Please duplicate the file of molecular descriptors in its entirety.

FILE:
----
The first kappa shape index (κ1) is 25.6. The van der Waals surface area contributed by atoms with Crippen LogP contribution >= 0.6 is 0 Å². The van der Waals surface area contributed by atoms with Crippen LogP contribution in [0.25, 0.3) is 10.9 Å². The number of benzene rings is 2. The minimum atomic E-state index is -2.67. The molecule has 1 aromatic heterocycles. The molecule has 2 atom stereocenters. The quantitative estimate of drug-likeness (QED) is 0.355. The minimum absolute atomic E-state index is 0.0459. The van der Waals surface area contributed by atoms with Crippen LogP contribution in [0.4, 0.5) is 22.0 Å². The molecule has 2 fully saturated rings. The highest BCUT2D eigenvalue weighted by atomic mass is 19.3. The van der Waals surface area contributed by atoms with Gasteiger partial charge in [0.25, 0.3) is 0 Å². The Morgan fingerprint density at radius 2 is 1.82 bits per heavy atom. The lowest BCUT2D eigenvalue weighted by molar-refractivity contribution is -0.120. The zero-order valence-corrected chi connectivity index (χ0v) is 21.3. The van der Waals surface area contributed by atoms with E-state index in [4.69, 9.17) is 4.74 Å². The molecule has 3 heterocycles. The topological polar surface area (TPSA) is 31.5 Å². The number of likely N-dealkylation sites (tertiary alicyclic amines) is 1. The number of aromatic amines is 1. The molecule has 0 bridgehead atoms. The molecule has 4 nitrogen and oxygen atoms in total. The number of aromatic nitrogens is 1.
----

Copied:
The first kappa shape index (κ1) is 25.6. The van der Waals surface area contributed by atoms with Crippen LogP contribution >= 0.6 is 0 Å². The van der Waals surface area contributed by atoms with Crippen LogP contribution in [0.25, 0.3) is 10.9 Å². The number of benzene rings is 2. The minimum atomic E-state index is -2.67. The molecule has 1 aromatic heterocycles. The molecule has 2 atom stereocenters. The quantitative estimate of drug-likeness (QED) is 0.355. The minimum absolute atomic E-state index is 0.0459. The van der Waals surface area contributed by atoms with Crippen LogP contribution in [0.4, 0.5) is 22.0 Å². The molecule has 2 fully saturated rings. The highest BCUT2D eigenvalue weighted by atomic mass is 19.3. The van der Waals surface area contributed by atoms with Gasteiger partial charge in [0.25, 0.3) is 0 Å². The Morgan fingerprint density at radius 2 is 1.82 bits per heavy atom. The lowest BCUT2D eigenvalue weighted by molar-refractivity contribution is -0.120. The zero-order valence-corrected chi connectivity index (χ0v) is 21.3. The van der Waals surface area contributed by atoms with E-state index in [4.69, 9.17) is 4.74 Å². The molecule has 3 heterocycles. The topological polar surface area (TPSA) is 31.5 Å². The number of likely N-dealkylation sites (tertiary alicyclic amines) is 1. The number of aromatic amines is 1. The molecule has 0 bridgehead atoms. The molecule has 4 nitrogen and oxygen atoms in total. The number of aromatic nitrogens is 1.